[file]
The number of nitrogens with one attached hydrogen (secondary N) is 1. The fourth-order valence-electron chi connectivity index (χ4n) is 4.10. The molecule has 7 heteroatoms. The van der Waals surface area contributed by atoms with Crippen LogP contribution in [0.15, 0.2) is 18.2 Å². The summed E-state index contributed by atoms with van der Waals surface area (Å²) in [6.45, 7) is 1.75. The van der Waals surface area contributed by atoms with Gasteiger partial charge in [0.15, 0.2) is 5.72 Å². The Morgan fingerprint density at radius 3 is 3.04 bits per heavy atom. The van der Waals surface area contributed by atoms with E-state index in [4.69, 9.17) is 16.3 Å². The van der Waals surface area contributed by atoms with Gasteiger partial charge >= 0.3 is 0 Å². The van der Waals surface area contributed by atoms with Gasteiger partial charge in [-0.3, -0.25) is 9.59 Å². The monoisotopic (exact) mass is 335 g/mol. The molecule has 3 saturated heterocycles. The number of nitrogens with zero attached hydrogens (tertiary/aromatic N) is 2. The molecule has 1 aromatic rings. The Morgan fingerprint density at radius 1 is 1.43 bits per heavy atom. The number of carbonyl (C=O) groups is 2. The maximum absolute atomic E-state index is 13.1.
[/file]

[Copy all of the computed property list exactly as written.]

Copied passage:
The number of nitrogens with one attached hydrogen (secondary N) is 1. The fourth-order valence-electron chi connectivity index (χ4n) is 4.10. The molecule has 7 heteroatoms. The van der Waals surface area contributed by atoms with Crippen LogP contribution in [0.15, 0.2) is 18.2 Å². The summed E-state index contributed by atoms with van der Waals surface area (Å²) in [6.45, 7) is 1.75. The van der Waals surface area contributed by atoms with Gasteiger partial charge in [0.15, 0.2) is 5.72 Å². The Morgan fingerprint density at radius 3 is 3.04 bits per heavy atom. The van der Waals surface area contributed by atoms with E-state index in [4.69, 9.17) is 16.3 Å². The van der Waals surface area contributed by atoms with Gasteiger partial charge >= 0.3 is 0 Å². The van der Waals surface area contributed by atoms with Gasteiger partial charge in [-0.3, -0.25) is 9.59 Å². The monoisotopic (exact) mass is 335 g/mol. The molecule has 3 saturated heterocycles. The number of nitrogens with zero attached hydrogens (tertiary/aromatic N) is 2. The molecule has 1 aromatic rings. The Morgan fingerprint density at radius 1 is 1.43 bits per heavy atom. The number of carbonyl (C=O) groups is 2. The maximum absolute atomic E-state index is 13.1.